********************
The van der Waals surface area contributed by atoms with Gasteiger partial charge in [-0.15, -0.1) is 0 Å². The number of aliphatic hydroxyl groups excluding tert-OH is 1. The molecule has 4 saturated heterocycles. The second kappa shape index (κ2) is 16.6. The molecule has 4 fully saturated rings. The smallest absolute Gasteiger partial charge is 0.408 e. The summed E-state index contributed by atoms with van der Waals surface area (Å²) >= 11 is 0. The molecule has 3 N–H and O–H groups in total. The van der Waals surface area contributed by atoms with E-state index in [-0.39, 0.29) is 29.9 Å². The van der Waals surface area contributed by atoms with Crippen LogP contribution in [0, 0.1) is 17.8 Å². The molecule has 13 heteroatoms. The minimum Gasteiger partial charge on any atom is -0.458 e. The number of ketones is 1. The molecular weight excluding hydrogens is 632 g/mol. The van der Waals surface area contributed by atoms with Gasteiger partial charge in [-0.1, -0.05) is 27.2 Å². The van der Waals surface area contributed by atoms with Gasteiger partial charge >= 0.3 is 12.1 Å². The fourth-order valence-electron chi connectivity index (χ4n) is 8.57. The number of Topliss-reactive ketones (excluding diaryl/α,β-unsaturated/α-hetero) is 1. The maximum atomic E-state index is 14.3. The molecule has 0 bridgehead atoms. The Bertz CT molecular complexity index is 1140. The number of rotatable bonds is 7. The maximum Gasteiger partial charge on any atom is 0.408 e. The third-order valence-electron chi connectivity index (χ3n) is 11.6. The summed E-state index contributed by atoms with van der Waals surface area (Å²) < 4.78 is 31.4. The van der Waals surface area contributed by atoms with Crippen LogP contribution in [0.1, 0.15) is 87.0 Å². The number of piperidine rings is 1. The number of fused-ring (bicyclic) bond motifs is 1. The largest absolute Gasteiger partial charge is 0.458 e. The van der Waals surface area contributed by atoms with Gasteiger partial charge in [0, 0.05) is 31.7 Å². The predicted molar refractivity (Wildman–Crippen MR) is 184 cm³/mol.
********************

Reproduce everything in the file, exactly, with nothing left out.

The van der Waals surface area contributed by atoms with Gasteiger partial charge in [-0.15, -0.1) is 0 Å². The number of aliphatic hydroxyl groups excluding tert-OH is 1. The molecule has 4 saturated heterocycles. The second kappa shape index (κ2) is 16.6. The molecule has 4 fully saturated rings. The smallest absolute Gasteiger partial charge is 0.408 e. The summed E-state index contributed by atoms with van der Waals surface area (Å²) >= 11 is 0. The molecule has 3 N–H and O–H groups in total. The van der Waals surface area contributed by atoms with E-state index in [-0.39, 0.29) is 29.9 Å². The van der Waals surface area contributed by atoms with Crippen LogP contribution in [0, 0.1) is 17.8 Å². The molecule has 13 heteroatoms. The minimum Gasteiger partial charge on any atom is -0.458 e. The number of ketones is 1. The molecular weight excluding hydrogens is 632 g/mol. The van der Waals surface area contributed by atoms with Gasteiger partial charge in [-0.1, -0.05) is 27.2 Å². The van der Waals surface area contributed by atoms with Gasteiger partial charge >= 0.3 is 12.1 Å². The fourth-order valence-electron chi connectivity index (χ4n) is 8.57. The number of Topliss-reactive ketones (excluding diaryl/α,β-unsaturated/α-hetero) is 1. The maximum atomic E-state index is 14.3. The molecule has 0 bridgehead atoms. The Bertz CT molecular complexity index is 1140. The number of rotatable bonds is 7. The maximum Gasteiger partial charge on any atom is 0.408 e. The third-order valence-electron chi connectivity index (χ3n) is 11.6. The summed E-state index contributed by atoms with van der Waals surface area (Å²) < 4.78 is 31.4. The van der Waals surface area contributed by atoms with Crippen LogP contribution in [0.1, 0.15) is 87.0 Å². The number of piperidine rings is 1. The number of fused-ring (bicyclic) bond motifs is 1. The largest absolute Gasteiger partial charge is 0.458 e. The van der Waals surface area contributed by atoms with Gasteiger partial charge in [0, 0.05) is 31.7 Å². The predicted molar refractivity (Wildman–Crippen MR) is 184 cm³/mol.